NY Times big wig: Don't use the word 'famously' so much…

Click here for the story.

For what it’s worth, I think it’s time to ditch the word “famously” (and perhaps jettison the word “famous”, as well.) After all, if the subjective of an article is truly famous, the reader presumably already knows that. And if an incident “famously” occurred, sophisticated readers of the New York Times presumably after already heard about it.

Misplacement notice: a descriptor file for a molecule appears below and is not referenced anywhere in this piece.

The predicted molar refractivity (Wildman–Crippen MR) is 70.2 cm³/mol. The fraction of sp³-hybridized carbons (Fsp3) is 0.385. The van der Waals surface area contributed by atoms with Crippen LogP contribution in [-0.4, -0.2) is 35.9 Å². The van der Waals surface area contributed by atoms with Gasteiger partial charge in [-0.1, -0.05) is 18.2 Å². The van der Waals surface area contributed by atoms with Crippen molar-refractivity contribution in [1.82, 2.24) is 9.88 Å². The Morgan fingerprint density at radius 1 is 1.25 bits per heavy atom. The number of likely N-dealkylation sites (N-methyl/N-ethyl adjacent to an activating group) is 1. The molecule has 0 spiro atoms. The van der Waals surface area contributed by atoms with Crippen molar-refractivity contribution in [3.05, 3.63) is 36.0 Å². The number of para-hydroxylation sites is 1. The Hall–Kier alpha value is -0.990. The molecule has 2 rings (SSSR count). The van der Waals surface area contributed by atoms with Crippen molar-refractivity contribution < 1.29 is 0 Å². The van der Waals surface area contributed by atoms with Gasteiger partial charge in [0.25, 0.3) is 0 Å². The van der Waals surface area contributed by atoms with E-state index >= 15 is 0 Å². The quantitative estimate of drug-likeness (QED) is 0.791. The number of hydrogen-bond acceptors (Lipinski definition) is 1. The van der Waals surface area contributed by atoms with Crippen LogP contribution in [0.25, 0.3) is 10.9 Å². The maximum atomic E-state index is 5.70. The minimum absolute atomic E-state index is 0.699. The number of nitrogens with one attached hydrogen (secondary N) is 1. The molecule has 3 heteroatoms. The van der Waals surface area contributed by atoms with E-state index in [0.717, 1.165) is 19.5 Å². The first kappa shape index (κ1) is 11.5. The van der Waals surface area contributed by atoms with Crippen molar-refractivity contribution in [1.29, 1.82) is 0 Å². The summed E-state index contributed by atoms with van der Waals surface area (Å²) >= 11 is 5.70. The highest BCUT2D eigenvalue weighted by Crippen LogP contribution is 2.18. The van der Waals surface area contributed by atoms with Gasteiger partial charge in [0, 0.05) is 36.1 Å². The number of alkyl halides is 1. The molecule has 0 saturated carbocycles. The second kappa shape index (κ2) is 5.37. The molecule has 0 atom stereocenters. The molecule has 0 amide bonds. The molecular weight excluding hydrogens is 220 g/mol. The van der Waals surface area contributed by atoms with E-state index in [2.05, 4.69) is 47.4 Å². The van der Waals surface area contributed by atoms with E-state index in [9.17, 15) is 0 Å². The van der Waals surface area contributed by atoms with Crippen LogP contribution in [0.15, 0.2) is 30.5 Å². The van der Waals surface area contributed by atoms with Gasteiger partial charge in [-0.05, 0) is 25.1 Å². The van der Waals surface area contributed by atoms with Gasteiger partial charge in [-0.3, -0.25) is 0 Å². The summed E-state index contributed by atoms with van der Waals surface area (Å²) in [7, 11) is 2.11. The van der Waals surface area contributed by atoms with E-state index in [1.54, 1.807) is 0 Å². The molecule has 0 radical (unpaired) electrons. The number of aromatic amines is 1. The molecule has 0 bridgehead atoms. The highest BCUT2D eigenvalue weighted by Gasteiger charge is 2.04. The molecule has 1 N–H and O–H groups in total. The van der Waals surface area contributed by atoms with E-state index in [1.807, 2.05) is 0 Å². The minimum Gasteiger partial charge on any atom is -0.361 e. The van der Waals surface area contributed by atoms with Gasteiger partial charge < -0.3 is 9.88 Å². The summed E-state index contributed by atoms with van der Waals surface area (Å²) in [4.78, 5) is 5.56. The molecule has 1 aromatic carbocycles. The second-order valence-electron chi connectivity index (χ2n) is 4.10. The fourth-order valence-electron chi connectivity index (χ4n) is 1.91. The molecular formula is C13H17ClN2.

My rule of thumb: If the press release declares that a speaker, singer, athlete or artist is “world-famous”, the world-famous personality is probably somebody I’ve never heard of.

Updated: October 27, 2009 — 1:51 pm

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